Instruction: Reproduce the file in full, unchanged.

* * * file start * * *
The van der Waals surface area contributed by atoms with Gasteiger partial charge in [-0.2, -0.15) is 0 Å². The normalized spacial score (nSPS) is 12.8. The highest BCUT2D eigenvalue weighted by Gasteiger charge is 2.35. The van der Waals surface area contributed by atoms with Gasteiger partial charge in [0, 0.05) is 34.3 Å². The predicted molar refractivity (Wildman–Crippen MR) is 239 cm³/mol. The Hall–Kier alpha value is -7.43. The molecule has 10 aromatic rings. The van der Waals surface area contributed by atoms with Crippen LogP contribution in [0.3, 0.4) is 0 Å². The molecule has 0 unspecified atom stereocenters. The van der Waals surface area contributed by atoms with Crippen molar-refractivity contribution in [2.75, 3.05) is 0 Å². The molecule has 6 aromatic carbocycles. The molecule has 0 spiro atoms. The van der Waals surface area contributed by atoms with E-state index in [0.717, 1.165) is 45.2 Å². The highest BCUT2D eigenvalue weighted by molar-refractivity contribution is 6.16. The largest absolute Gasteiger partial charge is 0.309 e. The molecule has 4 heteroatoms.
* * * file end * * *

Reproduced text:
The van der Waals surface area contributed by atoms with Gasteiger partial charge in [-0.2, -0.15) is 0 Å². The normalized spacial score (nSPS) is 12.8. The highest BCUT2D eigenvalue weighted by Gasteiger charge is 2.35. The van der Waals surface area contributed by atoms with Gasteiger partial charge in [0, 0.05) is 34.3 Å². The predicted molar refractivity (Wildman–Crippen MR) is 239 cm³/mol. The Hall–Kier alpha value is -7.43. The molecule has 10 aromatic rings. The van der Waals surface area contributed by atoms with Crippen LogP contribution in [0.3, 0.4) is 0 Å². The molecule has 0 unspecified atom stereocenters. The van der Waals surface area contributed by atoms with Crippen molar-refractivity contribution in [2.75, 3.05) is 0 Å². The molecule has 6 aromatic carbocycles. The molecule has 0 spiro atoms. The van der Waals surface area contributed by atoms with E-state index in [0.717, 1.165) is 45.2 Å². The highest BCUT2D eigenvalue weighted by molar-refractivity contribution is 6.16. The largest absolute Gasteiger partial charge is 0.309 e. The molecule has 4 heteroatoms.